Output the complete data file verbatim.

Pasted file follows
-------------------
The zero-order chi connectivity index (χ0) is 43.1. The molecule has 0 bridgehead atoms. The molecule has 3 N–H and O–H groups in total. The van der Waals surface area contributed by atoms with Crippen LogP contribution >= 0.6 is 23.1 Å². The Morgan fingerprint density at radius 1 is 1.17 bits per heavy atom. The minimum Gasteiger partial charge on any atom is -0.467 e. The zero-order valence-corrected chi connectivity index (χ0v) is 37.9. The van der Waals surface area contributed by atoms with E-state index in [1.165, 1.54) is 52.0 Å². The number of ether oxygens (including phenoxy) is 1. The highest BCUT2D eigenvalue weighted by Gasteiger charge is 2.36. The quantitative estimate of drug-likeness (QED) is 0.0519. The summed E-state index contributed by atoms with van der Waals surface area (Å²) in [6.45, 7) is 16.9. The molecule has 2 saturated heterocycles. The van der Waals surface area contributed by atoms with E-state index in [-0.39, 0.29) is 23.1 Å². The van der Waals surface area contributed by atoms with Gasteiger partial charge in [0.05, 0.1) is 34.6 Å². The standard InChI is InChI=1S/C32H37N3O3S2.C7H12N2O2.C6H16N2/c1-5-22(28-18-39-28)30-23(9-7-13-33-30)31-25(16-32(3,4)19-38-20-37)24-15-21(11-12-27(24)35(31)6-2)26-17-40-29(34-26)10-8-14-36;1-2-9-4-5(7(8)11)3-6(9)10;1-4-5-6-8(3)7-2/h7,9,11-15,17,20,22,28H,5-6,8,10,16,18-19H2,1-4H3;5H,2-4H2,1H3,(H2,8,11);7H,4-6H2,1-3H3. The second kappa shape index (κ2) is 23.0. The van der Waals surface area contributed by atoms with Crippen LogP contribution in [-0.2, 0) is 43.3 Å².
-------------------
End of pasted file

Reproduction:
The zero-order chi connectivity index (χ0) is 43.1. The molecule has 0 bridgehead atoms. The molecule has 3 N–H and O–H groups in total. The van der Waals surface area contributed by atoms with Crippen LogP contribution >= 0.6 is 23.1 Å². The Morgan fingerprint density at radius 1 is 1.17 bits per heavy atom. The minimum Gasteiger partial charge on any atom is -0.467 e. The zero-order valence-corrected chi connectivity index (χ0v) is 37.9. The van der Waals surface area contributed by atoms with E-state index in [1.165, 1.54) is 52.0 Å². The number of ether oxygens (including phenoxy) is 1. The highest BCUT2D eigenvalue weighted by Gasteiger charge is 2.36. The quantitative estimate of drug-likeness (QED) is 0.0519. The summed E-state index contributed by atoms with van der Waals surface area (Å²) in [6.45, 7) is 16.9. The molecule has 2 saturated heterocycles. The van der Waals surface area contributed by atoms with E-state index in [-0.39, 0.29) is 23.1 Å². The van der Waals surface area contributed by atoms with Gasteiger partial charge in [0.05, 0.1) is 34.6 Å². The standard InChI is InChI=1S/C32H37N3O3S2.C7H12N2O2.C6H16N2/c1-5-22(28-18-39-28)30-23(9-7-13-33-30)31-25(16-32(3,4)19-38-20-37)24-15-21(11-12-27(24)35(31)6-2)26-17-40-29(34-26)10-8-14-36;1-2-9-4-5(7(8)11)3-6(9)10;1-4-5-6-8(3)7-2/h7,9,11-15,17,20,22,28H,5-6,8,10,16,18-19H2,1-4H3;5H,2-4H2,1H3,(H2,8,11);7H,4-6H2,1-3H3. The second kappa shape index (κ2) is 23.0. The van der Waals surface area contributed by atoms with Crippen LogP contribution in [-0.2, 0) is 43.3 Å².